the effects of random errors that occur in the measurement process.
   Typically, a mean value is reported at the end of the measurement
   interval, but additional information about the distribution of the
   results can be useful in determining location uncertainty.

   Two optional attributes are provided for certain measurement values:

   rmsError:  The root-mean-squared (RMS) error of the set of
      measurement values used in calculating the result.  RMS error is
      expressed in the same units as the measurement, unless otherwise
      stated.  If an accurate value for RMS error is not known, this
      value can be used to indicate an upper bound for the RMS error.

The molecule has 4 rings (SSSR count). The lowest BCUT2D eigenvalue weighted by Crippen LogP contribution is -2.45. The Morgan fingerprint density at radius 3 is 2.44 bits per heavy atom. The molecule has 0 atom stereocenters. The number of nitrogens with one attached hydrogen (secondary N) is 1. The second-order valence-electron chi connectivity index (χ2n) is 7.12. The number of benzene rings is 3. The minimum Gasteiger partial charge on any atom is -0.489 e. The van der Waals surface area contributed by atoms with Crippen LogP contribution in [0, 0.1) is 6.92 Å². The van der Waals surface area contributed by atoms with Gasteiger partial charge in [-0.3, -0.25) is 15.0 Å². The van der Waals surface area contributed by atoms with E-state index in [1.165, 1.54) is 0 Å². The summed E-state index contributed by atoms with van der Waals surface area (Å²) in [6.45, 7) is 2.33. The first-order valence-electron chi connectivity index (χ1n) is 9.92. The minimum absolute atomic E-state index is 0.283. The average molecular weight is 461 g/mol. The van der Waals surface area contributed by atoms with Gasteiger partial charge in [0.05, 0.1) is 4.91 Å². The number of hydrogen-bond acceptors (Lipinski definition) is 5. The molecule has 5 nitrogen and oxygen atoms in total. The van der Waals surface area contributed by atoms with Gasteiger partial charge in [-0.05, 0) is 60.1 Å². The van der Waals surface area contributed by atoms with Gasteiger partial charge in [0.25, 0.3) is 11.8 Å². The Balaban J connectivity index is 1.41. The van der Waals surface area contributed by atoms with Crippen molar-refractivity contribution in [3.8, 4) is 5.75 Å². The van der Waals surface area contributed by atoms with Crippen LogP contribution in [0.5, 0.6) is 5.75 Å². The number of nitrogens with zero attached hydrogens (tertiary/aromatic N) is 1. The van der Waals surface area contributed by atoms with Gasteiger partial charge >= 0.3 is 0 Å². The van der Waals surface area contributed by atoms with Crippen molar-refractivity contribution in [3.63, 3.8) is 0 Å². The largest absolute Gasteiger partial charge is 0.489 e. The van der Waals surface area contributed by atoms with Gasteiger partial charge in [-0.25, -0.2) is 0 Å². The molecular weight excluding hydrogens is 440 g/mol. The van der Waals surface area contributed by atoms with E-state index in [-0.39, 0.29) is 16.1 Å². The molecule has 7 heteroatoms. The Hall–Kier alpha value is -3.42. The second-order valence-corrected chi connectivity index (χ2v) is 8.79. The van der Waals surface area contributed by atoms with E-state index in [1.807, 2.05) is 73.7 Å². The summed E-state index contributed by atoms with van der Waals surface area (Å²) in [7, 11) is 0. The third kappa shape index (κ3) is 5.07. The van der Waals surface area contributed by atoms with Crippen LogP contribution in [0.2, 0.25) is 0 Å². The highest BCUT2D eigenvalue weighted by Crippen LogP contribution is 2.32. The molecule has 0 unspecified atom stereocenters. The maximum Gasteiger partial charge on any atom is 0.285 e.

samples:  The number of samples that were taken in determining the
      measurement value.  If omitted, this value can be assumed to be a
      very large value, so that the RMS error is an indication of the
      standard deviation of the sample set.

   For some measurement techniques, measurement error is largely
   dependent on the measurement technique employed.  In these cases,
   measurement error is largely a product of the measurement technique
   and not the specific circumstances, so RMS error does not need to be
   actively measured.  A fixed value MAY be provided for RMS error where
   appropriate.

   The "rmsError" and "samples" elements are added as attributes of
   specific measurement data types.

4.2.1.  Time RMS Error

   Measurement of time can be significant in certain circumstances.  The
   GNSS measurements included in this document are one such case where a
   small error in time can result in a large error in location.  Factors
   such as clock drift and errors in time sychronization can result in
   small, but significant, time errors.  Including an indication of the